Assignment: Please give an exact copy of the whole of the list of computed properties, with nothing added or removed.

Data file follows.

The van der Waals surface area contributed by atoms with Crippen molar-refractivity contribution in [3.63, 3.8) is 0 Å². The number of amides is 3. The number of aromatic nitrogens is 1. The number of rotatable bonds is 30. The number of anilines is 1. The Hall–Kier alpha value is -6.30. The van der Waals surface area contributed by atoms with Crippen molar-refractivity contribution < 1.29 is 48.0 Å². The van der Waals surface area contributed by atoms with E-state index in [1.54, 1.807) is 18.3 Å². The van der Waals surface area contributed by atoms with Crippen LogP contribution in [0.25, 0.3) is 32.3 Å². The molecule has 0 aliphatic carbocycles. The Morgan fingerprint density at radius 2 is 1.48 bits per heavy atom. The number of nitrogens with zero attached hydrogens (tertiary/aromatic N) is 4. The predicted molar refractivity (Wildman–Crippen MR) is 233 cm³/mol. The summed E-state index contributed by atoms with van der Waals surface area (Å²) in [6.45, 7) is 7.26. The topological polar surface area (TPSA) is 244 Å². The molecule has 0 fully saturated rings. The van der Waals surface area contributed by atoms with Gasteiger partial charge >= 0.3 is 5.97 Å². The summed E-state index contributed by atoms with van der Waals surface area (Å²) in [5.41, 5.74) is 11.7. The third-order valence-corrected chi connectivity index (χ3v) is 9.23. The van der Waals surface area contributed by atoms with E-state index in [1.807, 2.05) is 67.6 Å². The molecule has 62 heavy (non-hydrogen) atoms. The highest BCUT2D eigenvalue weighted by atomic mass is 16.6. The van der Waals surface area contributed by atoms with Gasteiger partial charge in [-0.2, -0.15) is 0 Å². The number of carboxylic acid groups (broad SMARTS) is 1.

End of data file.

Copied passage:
The van der Waals surface area contributed by atoms with Crippen molar-refractivity contribution in [3.63, 3.8) is 0 Å². The number of amides is 3. The number of aromatic nitrogens is 1. The number of rotatable bonds is 30. The number of anilines is 1. The Hall–Kier alpha value is -6.30. The van der Waals surface area contributed by atoms with Crippen molar-refractivity contribution < 1.29 is 48.0 Å². The van der Waals surface area contributed by atoms with E-state index in [1.54, 1.807) is 18.3 Å². The van der Waals surface area contributed by atoms with Crippen LogP contribution in [0.25, 0.3) is 32.3 Å². The molecule has 0 aliphatic carbocycles. The Morgan fingerprint density at radius 2 is 1.48 bits per heavy atom. The number of nitrogens with zero attached hydrogens (tertiary/aromatic N) is 4. The predicted molar refractivity (Wildman–Crippen MR) is 233 cm³/mol. The summed E-state index contributed by atoms with van der Waals surface area (Å²) in [6.45, 7) is 7.26. The topological polar surface area (TPSA) is 244 Å². The molecule has 0 fully saturated rings. The van der Waals surface area contributed by atoms with Gasteiger partial charge >= 0.3 is 5.97 Å². The summed E-state index contributed by atoms with van der Waals surface area (Å²) in [5.41, 5.74) is 11.7. The third-order valence-corrected chi connectivity index (χ3v) is 9.23. The van der Waals surface area contributed by atoms with E-state index in [1.807, 2.05) is 67.6 Å². The molecule has 62 heavy (non-hydrogen) atoms. The highest BCUT2D eigenvalue weighted by atomic mass is 16.6. The van der Waals surface area contributed by atoms with Gasteiger partial charge in [-0.2, -0.15) is 0 Å². The number of carboxylic acid groups (broad SMARTS) is 1.